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Old 10-09-2006, 12:27 PM   #15
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1977 24' Argosy 24
Inverness , Florida
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HELLO, CRATE MOTORS $4500.00 to $5250.00 if only bottom end only $2300.00 at Summit racing. All is bolted no welds .your motor set up is the same as Glen Coombe's and mine. the only difference is length ..to help get the motor out easer take the carb& manifold of from inside moho..BUT be CAREFUL removing theradiator ,oil cooler, trans cooler and the A/C unit on the front of the motor ... They are expensive to replace..
Bob
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Old 10-09-2006, 01:52 PM   #16
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Louisville , Kentucky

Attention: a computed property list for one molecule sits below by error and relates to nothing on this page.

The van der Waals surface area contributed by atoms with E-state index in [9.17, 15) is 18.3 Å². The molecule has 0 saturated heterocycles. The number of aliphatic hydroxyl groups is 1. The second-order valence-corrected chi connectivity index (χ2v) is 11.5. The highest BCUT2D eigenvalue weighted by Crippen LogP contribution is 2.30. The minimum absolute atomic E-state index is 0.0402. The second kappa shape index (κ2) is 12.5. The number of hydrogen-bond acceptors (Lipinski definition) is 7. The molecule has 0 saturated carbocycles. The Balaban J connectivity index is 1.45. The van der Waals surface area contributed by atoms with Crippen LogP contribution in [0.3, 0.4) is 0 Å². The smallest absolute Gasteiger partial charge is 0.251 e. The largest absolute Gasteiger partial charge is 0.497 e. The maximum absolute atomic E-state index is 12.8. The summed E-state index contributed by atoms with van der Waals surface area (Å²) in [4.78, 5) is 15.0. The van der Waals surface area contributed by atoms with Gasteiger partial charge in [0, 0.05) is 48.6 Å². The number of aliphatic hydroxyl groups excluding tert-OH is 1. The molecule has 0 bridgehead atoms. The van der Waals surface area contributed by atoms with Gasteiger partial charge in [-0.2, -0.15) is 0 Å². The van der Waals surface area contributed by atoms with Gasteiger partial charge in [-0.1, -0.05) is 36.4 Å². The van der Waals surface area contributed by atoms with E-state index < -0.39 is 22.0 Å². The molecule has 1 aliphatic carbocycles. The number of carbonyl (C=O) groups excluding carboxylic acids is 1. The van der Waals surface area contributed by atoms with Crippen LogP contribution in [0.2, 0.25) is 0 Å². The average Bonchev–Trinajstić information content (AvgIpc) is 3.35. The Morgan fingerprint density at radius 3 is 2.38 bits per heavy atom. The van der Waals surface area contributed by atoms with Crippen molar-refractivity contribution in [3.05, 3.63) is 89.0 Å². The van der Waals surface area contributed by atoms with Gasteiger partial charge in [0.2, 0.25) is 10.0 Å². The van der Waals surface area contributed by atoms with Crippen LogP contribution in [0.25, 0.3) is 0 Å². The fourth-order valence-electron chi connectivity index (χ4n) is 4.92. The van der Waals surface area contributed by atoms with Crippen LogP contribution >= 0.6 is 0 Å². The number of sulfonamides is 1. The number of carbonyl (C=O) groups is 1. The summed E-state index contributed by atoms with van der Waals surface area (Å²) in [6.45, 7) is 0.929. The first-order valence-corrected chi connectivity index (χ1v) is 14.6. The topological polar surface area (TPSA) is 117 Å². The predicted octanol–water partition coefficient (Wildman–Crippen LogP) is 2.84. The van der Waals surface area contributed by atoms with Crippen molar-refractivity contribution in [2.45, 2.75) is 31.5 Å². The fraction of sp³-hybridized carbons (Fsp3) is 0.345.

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Sorry to hear about your engine failure. While I have not done an R&R on mine, seems like the biggest issue is going to be the length of the boom on an engine hoist. Most hoists assume you have unlimited vertical clearance (over an engine bay with the hood off) and are designed to pick the engine up and out. We all have the opposite problem...grab the engine, lift it a little bit and roll it forward and out. Most dealers use a forklift for this...one I've seen uses what can only be described as a carpet pole attachment to get all the way back in there.

I've read about something called a van engine hoist...one that has an extra long reach for van engine replacements. Perhaps this is something you can purchase (JC Whitney, Harbor Frieght, etc.) or rent.

Keep in mind that this is not only an ideal time to replace tire accessories (alt, p/s pump, water pump, etc.) but items like the radiator at least need a flush given the likelyhood of engine bits in the cooler. Not that you need any additional expense in this situation but it would be a shame to do all of the work on replacing your engine with a shiney new crate motor only to get stranded by an alternator or something worse a couple of thousand miles down the road.